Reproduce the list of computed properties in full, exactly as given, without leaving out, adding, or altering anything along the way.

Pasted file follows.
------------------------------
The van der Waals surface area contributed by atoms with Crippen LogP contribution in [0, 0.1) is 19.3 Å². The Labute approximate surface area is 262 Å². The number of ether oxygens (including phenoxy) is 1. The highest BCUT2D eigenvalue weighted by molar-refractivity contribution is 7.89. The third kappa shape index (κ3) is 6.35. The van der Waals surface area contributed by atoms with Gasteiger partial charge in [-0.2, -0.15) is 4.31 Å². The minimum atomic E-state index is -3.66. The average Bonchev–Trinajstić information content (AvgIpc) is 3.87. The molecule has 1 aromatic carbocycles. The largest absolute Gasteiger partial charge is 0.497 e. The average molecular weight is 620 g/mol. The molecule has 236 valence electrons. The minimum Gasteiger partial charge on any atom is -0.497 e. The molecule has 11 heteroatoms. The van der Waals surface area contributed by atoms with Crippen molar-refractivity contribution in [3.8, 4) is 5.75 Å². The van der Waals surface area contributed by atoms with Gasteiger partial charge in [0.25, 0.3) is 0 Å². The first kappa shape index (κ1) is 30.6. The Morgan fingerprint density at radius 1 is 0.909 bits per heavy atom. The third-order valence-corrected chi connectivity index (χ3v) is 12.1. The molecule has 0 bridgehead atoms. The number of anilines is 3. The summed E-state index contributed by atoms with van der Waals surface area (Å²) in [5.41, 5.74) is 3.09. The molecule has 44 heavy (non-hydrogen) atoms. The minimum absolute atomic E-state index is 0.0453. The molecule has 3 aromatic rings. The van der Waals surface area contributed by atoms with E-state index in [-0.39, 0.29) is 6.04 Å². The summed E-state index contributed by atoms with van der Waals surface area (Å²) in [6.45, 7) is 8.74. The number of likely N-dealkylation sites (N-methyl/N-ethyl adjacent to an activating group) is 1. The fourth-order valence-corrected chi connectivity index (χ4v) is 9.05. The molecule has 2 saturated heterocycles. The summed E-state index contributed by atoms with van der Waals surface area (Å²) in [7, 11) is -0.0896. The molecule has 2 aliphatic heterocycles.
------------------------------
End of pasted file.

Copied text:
The van der Waals surface area contributed by atoms with Crippen LogP contribution in [0, 0.1) is 19.3 Å². The Labute approximate surface area is 262 Å². The number of ether oxygens (including phenoxy) is 1. The highest BCUT2D eigenvalue weighted by molar-refractivity contribution is 7.89. The third kappa shape index (κ3) is 6.35. The van der Waals surface area contributed by atoms with Gasteiger partial charge in [-0.2, -0.15) is 4.31 Å². The minimum atomic E-state index is -3.66. The average Bonchev–Trinajstić information content (AvgIpc) is 3.87. The molecule has 1 aromatic carbocycles. The largest absolute Gasteiger partial charge is 0.497 e. The average molecular weight is 620 g/mol. The molecule has 236 valence electrons. The minimum Gasteiger partial charge on any atom is -0.497 e. The molecule has 11 heteroatoms. The van der Waals surface area contributed by atoms with Crippen molar-refractivity contribution in [3.8, 4) is 5.75 Å². The van der Waals surface area contributed by atoms with Gasteiger partial charge in [0.25, 0.3) is 0 Å². The first kappa shape index (κ1) is 30.6. The Morgan fingerprint density at radius 1 is 0.909 bits per heavy atom. The third-order valence-corrected chi connectivity index (χ3v) is 12.1. The molecule has 0 bridgehead atoms. The number of anilines is 3. The summed E-state index contributed by atoms with van der Waals surface area (Å²) in [5.41, 5.74) is 3.09. The molecule has 44 heavy (non-hydrogen) atoms. The minimum absolute atomic E-state index is 0.0453. The molecule has 3 aromatic rings. The van der Waals surface area contributed by atoms with E-state index in [-0.39, 0.29) is 6.04 Å². The summed E-state index contributed by atoms with van der Waals surface area (Å²) in [6.45, 7) is 8.74. The number of likely N-dealkylation sites (N-methyl/N-ethyl adjacent to an activating group) is 1. The fourth-order valence-corrected chi connectivity index (χ4v) is 9.05. The molecule has 2 saturated heterocycles. The summed E-state index contributed by atoms with van der Waals surface area (Å²) in [7, 11) is -0.0896. The molecule has 2 aliphatic heterocycles.